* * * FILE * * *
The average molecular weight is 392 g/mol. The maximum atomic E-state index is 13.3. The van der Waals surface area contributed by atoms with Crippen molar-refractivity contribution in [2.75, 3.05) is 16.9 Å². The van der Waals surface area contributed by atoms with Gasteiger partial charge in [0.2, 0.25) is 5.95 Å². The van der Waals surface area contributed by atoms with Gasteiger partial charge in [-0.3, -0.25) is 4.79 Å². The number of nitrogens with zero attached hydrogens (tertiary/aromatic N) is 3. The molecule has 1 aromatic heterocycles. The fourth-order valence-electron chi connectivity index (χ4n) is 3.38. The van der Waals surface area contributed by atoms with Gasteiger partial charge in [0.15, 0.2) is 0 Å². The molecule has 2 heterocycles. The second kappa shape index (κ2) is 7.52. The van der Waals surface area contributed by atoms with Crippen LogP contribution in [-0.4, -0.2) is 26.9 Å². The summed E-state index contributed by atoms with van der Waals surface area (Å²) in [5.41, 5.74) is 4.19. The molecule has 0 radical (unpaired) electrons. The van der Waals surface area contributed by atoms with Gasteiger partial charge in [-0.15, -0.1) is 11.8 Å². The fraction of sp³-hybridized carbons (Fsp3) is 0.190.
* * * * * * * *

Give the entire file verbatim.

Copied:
The average molecular weight is 392 g/mol. The maximum atomic E-state index is 13.3. The van der Waals surface area contributed by atoms with Crippen molar-refractivity contribution in [2.75, 3.05) is 16.9 Å². The van der Waals surface area contributed by atoms with Gasteiger partial charge in [0.2, 0.25) is 5.95 Å². The van der Waals surface area contributed by atoms with Gasteiger partial charge in [-0.3, -0.25) is 4.79 Å². The number of nitrogens with zero attached hydrogens (tertiary/aromatic N) is 3. The molecule has 1 aromatic heterocycles. The fourth-order valence-electron chi connectivity index (χ4n) is 3.38. The van der Waals surface area contributed by atoms with Gasteiger partial charge in [0.15, 0.2) is 0 Å². The molecule has 2 heterocycles. The second kappa shape index (κ2) is 7.52. The van der Waals surface area contributed by atoms with Crippen LogP contribution in [-0.4, -0.2) is 26.9 Å². The summed E-state index contributed by atoms with van der Waals surface area (Å²) in [5.41, 5.74) is 4.19. The molecule has 0 radical (unpaired) electrons. The van der Waals surface area contributed by atoms with Gasteiger partial charge in [-0.15, -0.1) is 11.8 Å². The fraction of sp³-hybridized carbons (Fsp3) is 0.190.